• If Mrs. Smith requires nursing home placement within the three years after the transfer, she may have made herself ineligible for government assistance with that care.

Mrs. Smith may ultimately decide that she is not concerned about the points we raised. She was surprised, however, at the complexity of the issues and the danger inherent in a simple set of decisions she had made “for convenience.”

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Robert B. Fleming


Robert Fleming is a Fellow of both the American College of Trust and Estate Counsel and the National Academy of Elder Law Attorneys. He has been certified as a Specialist in Estate and Trust Law by the State Bar of Arizona‘s Board of Legal Specialization, and he is also a Certified Elder Law Attorney by the National Elder Law Foundation. Robert has a long history of involvement in local, state and national organizations. He is most proud of his instrumental involvement in the Special Needs Alliance, the premier national organization for lawyers dealing with special needs trusts and planning.

Robert has two adult children, two young grandchildren and a wife of over fifty years. He is devoted to all of them. He is also very fond of Rosalind Franklin (his office companion corgi), and his homebound cat Muninn. He just likes people, their pets and their stories.

Elizabeth N.R. Friman


Elizabeth Noble Rollings Friman is a principal and licensed fiduciary at Fleming & Curti, PLC. Elizabeth enjoys estate planning and helping families navigate trust and probate administrations. She is passionate about the fiduciary work that she performs as a trustee, personal representative, guardian, and conservator. Elizabeth works with CPAs, financial professionals, case managers, and medical providers to tailor solutions to complex family challenges. Elizabeth is often called upon to serve as a neutral party so that families can avoid protracted legal conflict. Elizabeth relies on the expertise of her team at Fleming & Curti, and as the Firm approaches its third decade, she is proud of the culture of care and consideration that the Firm embodies. Finding workable solutions to sensitive and complex family challenges is something that Elizabeth and the Fleming & Curti team do well.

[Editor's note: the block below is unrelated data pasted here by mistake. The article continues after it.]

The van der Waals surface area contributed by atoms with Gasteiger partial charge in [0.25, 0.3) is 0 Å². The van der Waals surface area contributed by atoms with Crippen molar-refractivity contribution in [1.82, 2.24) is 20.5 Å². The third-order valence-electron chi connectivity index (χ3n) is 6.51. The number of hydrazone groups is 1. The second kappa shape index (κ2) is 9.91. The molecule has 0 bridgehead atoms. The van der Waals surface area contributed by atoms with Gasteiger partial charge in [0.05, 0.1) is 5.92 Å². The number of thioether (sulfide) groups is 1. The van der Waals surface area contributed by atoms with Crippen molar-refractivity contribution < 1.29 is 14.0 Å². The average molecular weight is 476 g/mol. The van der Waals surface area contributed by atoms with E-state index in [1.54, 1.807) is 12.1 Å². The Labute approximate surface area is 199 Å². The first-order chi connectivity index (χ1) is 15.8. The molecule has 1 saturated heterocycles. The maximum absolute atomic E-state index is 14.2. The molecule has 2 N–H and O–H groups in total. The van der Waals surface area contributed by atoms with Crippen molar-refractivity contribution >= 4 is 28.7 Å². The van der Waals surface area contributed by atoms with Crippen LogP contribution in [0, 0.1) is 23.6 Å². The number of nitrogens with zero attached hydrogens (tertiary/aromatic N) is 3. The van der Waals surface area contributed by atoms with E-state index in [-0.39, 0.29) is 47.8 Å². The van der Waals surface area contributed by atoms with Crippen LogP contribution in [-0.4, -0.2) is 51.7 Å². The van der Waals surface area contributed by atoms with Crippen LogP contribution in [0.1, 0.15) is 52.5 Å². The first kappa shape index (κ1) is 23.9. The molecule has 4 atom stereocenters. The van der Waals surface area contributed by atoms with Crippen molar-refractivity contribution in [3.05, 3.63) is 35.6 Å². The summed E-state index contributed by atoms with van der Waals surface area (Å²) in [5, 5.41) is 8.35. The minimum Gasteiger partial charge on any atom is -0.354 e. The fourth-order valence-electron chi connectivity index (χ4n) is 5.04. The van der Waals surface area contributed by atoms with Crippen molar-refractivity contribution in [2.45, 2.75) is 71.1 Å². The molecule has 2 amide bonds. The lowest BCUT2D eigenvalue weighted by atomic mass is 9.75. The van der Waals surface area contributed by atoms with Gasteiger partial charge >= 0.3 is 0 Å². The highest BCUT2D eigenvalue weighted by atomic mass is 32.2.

Amy F. Matheson


Amy Farrell Matheson has worked as an attorney at Fleming & Curti since 2006. A member of the Southern Arizona Estate Planning Council, she is primarily responsible for estate planning and probate matters.

Amy graduated from Wellesley College with a double major in political science and English. She is an honors graduate of Suffolk University Law School and has been admitted to practice in Arizona, Massachusetts, New York, and the District of Columbia.

Prior to joining Fleming & Curti, Amy worked for American Public Television in Boston, and with the international trade group at White & Case, LLP, in Washington, D.C.

Amy’s husband, Tom, is an astronomer at NOIRLab and the Head of Time Domain Services, whose main project is ANTARES. Sadly, this does not involve actual time travel. Amy’s twin daughters are high school students; Finn, her Irish Red and White Setter, remains a puppy at heart.

Famous people's wills

Matthew M. Mansour


Matthew is a law clerk who recently earned his law degree from the University of Arizona James E. Rogers College of Law. His undergraduate degree is in psychology from the University of California, Santa Barbara. Matthew has had a passion for advocacy in the Tucson community since his time as a law student representative in the Workers’ Rights Clinic. He also has worked in both the Pima County Attorney’s Office and the Pima County Public Defender’s Office. He enjoys playing basketball, caring for his cat, and listening to audiobooks narrated by the authors.